I have a fantasy. (Okay, I have several, but this one I can write about.) In my fantasy, whenever someone does something rude I change into a muscular man in a Superman-like outfit with a big M on my chest. In my fantasy, people will look up into the sky and say, "Look, it's a bird, it's a plane, it's Manners Man!"

I will be Manners Man. When a group of really tough-looking kids on the street blasts one of those monster portable radios, I go up to them and ask politely that they either turn it off or tune in a soft Bach piece--say the Goldberg Variations, preferably the Glenn Gould rendition.

The kids, of course, will give me a look of utter contempt, maybe offer some comments on my ancestry, and possibly attempt to engage me in fisticuffs. It is then that I dart into a phone booth and return as Manners Man. I swoop down on them, take the radio in my hands of steel, and reduce the thing to a lump of plastic. Then I tell the kids that never, under pain of being heaved into outer space, will they play the radio loudly again.

Back in civilian clothes and looking like the mild-mannered columnist that I am, I scour the city, searching for breaches of manners. I pay particular attention to restrooms, appearing as Manners Man whenever I catch somebody not flushing. I offer my usual speech about good manners and then go on my way, leaving everyone open-mouthed and, of course, wiser.

Next, I sit by the phone, waiting for a call. In due course, it comes and a voice says, "Is Chuck there?" Very politely I say, "I'm sorry, you must have the wrong number. There is no Chuck here." The caller merely hangs up. No sorry. No thank you. Just a click.

Whoosh! I become Manners Man. Through powers I will not bother to explain, I fly to the house of the caller. I find him, big, powerful, insolent, sitting by the phone. I come right through the window. "It is bad manners to get a wrong number and hang up without apologizing."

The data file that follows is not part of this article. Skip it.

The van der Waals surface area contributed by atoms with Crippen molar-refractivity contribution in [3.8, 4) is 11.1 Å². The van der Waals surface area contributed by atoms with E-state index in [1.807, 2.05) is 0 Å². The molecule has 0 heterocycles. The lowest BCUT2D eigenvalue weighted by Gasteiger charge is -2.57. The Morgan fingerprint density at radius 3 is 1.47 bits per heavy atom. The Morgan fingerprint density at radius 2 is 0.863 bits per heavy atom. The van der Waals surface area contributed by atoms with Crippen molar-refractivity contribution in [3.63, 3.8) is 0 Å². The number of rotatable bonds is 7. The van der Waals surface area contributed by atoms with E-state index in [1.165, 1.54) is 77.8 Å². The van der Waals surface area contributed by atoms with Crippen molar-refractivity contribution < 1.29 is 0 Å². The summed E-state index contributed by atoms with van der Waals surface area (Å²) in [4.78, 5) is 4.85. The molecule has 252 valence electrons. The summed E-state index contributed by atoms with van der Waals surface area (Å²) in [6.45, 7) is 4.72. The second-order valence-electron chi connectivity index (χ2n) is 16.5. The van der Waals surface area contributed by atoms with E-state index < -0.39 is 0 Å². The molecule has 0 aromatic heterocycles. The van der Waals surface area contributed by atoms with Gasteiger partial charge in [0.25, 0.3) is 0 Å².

He looks at me in dismay. "You are rude," I say, and with that, I grab the phone, yank it from the wall and heave it in the general direction of Krypton.

Being Manners Man keeps me very busy. I have to straighten out cabdrivers who don't acknowledge they heard the destination given by passengers, leaving them to wonder if they got it right. I also have to do something when cabdrivers don't say thank you after being tipped.

I deal with people in supermarkets who leave their carts in the middle of the aisle and kids who cut into line in the movies.

In fact, Manners Man spends a lot of time in the movies. He has to straighten out people who talk too loudly, people who put their feet up on the seat, people who read subtitles out loud. Outside the movies, Manners Man contends with people who stop when getting off an escalator, not considering that others behind them are being shoveled into them.

He wrecks the cars of drivers who do not signal when turning and he deals ruthlessly with sales clerks everywhere who ignore a customer to take a telephone call. Manners Man throws them clear into the lingerie department.

A psychiatrist might think that Manners Man is just another name for my super-ego, that I am frustrated, thwarted and full of hostility. Manners Man, though, does not care what they think. Manners Man's only concern is to make the world nicer, for it to be less rude and cleaner and not as loud. To this end, like Captain Midnight (or was it someone else?), Manners Man asks no quarter and gives no quarter.

Soon, Manners Man becomes the scourge of motorcyclists. He hunts down those with the loudest machines and wraps their cycles around telephone poles. Manners Man demolishes garbage trucks that grind away early in the morning and it goes without saying that Manners Man does not, for a second, put up with Billy Martin, George Steinbrenner or, for that matter, Frank Sinatra. Manners Man washes out their mouths with soap.

Unlike Superman, Manners Man is not fazed by Kryptonite. The only thing that can stop him is good manners, and with John McEnroe setting an example for the world, Manners Man's future is assured.

Up, up and away.